WASHINGTON (AP) — The U.S. Supreme Court on Monday narrowly endorsed reducing California’s cramped prison population by more than 30,000 inmates to fix sometimes deadly problems in medical care, ruling that federal judges retain enormous power to oversee troubled state prisons.
The court said in a 5-4 decision that the reduction is “required by the Constitution” to correct longstanding violations of inmates’ rights to adequate care for their mental and physical health. In 2009, the state’s prisons averaged nearly a death a week that might have been prevented or delayed with better medical care.
The order mandates a prison population of no more than 110,000 inmates, still far above the 80,000 the system was designed to hold.
More than 143,000 inmates were in California’s 33 adult prisons as of May 11, so roughly 33,000 inmates will need to be transferred to other jurisdictions or released.
“The violations have persisted for years. They remain uncorrected,” Justice Anthony M. Kennedy, a California native, wrote for the court. The lawsuit challenging the adequacy of mental health care was filed in 1990.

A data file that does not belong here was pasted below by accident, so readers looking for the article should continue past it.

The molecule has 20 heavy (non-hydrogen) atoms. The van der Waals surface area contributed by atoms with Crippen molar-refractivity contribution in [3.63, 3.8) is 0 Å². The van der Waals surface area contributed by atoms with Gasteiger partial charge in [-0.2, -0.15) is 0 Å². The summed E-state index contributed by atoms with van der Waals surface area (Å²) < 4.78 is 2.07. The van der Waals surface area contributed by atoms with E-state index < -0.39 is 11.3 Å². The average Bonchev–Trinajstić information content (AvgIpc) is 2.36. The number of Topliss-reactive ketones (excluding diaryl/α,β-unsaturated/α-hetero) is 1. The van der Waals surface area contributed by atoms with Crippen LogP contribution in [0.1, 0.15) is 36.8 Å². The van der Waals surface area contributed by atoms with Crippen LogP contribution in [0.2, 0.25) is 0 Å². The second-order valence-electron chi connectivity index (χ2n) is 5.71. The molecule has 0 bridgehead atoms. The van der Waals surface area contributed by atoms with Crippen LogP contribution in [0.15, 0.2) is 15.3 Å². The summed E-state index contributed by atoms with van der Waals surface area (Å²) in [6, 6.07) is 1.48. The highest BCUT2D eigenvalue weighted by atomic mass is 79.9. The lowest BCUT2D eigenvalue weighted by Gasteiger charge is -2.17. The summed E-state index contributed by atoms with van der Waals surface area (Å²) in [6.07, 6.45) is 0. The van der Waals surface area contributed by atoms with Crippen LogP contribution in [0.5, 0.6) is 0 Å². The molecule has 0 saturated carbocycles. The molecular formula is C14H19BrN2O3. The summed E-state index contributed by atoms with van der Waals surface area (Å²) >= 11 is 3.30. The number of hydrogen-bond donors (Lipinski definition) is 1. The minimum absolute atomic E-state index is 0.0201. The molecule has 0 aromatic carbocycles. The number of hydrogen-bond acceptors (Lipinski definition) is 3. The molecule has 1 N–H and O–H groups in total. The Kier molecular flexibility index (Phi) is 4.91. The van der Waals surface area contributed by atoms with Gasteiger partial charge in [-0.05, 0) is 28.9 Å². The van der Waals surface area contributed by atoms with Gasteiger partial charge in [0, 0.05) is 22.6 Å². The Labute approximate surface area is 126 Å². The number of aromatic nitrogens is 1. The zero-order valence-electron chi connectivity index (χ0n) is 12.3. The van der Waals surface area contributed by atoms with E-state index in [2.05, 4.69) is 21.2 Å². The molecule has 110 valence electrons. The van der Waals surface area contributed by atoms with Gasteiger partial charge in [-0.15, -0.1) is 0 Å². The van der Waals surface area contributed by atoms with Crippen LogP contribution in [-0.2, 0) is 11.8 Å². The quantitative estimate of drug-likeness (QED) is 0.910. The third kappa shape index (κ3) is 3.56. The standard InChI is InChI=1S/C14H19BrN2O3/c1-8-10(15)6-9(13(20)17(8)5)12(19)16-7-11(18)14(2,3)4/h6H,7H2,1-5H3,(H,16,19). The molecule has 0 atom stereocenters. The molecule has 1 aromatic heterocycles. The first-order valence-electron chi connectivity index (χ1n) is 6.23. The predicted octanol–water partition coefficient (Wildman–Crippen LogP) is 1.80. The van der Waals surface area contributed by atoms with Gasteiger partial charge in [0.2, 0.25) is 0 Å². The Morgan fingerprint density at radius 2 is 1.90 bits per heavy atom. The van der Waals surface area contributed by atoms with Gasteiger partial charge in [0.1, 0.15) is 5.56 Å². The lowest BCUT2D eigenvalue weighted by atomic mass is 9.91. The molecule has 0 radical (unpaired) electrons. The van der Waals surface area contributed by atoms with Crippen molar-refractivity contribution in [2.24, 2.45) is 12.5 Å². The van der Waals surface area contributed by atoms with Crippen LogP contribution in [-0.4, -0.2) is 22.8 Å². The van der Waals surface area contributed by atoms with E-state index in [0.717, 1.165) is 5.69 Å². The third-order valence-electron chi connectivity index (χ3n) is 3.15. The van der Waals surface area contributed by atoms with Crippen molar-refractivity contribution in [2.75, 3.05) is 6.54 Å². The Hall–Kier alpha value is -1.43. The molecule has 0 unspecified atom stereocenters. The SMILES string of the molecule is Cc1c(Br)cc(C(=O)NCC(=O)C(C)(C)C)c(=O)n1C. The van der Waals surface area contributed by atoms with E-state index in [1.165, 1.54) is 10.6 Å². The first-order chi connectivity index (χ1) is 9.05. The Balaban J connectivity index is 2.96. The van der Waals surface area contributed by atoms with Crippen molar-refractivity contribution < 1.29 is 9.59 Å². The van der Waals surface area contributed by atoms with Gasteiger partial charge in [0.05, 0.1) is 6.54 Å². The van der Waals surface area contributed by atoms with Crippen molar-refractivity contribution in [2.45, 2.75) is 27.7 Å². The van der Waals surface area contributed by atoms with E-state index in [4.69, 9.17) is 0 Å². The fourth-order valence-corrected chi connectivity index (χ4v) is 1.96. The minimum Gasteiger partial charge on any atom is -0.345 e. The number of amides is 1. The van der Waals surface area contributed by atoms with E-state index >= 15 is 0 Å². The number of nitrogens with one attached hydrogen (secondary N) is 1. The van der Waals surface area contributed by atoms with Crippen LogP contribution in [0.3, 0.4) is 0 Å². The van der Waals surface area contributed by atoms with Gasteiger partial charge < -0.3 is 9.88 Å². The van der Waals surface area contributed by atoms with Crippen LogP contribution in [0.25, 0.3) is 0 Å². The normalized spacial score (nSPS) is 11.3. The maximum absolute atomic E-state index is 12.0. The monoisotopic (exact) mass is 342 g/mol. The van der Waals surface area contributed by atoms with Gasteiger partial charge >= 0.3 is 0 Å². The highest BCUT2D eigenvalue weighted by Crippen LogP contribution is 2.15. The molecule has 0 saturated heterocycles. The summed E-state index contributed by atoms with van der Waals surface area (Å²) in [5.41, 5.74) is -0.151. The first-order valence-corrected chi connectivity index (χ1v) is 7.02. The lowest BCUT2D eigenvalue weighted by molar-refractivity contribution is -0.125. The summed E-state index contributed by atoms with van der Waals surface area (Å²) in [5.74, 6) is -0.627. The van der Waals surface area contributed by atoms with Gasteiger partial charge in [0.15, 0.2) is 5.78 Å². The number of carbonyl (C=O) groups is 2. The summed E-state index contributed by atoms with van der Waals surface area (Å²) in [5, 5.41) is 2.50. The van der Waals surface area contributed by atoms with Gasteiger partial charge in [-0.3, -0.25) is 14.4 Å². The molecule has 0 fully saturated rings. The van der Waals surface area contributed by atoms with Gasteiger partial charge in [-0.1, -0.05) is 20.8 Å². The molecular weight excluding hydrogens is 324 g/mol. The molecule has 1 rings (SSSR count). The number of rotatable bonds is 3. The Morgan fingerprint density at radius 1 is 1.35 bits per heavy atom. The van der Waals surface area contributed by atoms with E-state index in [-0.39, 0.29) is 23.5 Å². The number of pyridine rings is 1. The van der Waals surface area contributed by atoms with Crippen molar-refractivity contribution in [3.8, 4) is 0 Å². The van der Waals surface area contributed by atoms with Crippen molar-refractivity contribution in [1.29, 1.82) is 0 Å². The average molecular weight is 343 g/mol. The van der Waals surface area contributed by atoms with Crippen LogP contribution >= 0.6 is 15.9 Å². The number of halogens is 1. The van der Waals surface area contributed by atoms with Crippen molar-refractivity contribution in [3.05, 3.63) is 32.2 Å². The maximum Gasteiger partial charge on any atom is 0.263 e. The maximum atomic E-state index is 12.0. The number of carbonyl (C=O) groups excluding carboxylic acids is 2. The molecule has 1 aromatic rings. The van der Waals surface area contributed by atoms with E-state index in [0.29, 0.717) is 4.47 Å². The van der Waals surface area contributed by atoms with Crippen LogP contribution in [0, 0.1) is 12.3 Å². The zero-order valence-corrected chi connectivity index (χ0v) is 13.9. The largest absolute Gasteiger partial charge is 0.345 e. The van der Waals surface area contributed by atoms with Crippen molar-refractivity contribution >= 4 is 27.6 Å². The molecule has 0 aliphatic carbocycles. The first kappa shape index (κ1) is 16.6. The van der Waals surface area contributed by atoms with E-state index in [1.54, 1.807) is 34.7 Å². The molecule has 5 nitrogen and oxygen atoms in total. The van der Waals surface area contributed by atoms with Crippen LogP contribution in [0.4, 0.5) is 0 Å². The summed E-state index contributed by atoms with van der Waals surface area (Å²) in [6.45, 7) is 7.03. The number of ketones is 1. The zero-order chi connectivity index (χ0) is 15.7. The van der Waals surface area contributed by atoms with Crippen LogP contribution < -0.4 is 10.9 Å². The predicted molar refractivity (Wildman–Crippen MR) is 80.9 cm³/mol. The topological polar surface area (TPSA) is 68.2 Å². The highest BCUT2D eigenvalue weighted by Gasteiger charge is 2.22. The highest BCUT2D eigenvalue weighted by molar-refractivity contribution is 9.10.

To emphasize the conditions, Justice Kennedy took the unusual step of including photos of overcrowding, including cages where mentally ill inmates were held while they awaited a bed.
Justice Antonin Scalia said in dissent that the court order is “perhaps the most radical injunction issued by a court in our nation’s history” and that it did not comply with the Prison Litigation Reform Act, a 15-year-old law intended to limit the discretion of judges in lawsuits over prison conditions.
Justice Scalia, reading his dissent aloud Monday, said it would require the release of “the staggering number of 46,000 convicted felons.”
Justice Scalia’s number, cited in legal filings, comes from a period in which the prison population was even higher.
Michael Bien, one of the lawyers representing inmates in the case, said, “The Supreme Court upheld an extraordinary remedy because conditions were so terrible.”
The ruling comes amid efforts in many states, accelerated by budget gaps, to send fewer people to prison in the first place. Proposals vary by state but include ways to reduce sentences for lower-level offenders, direct some offenders to alternative sentencing programs and give judges more discretion in sentencing.
“There’s a growing consensus that there are better ways to run criminal justice systems,” said Michael Mushlin, an expert on prisoners’ rights at Pace Law School in White Plains, N.Y.
California did not immediately comment on the ruling.View Entire Story
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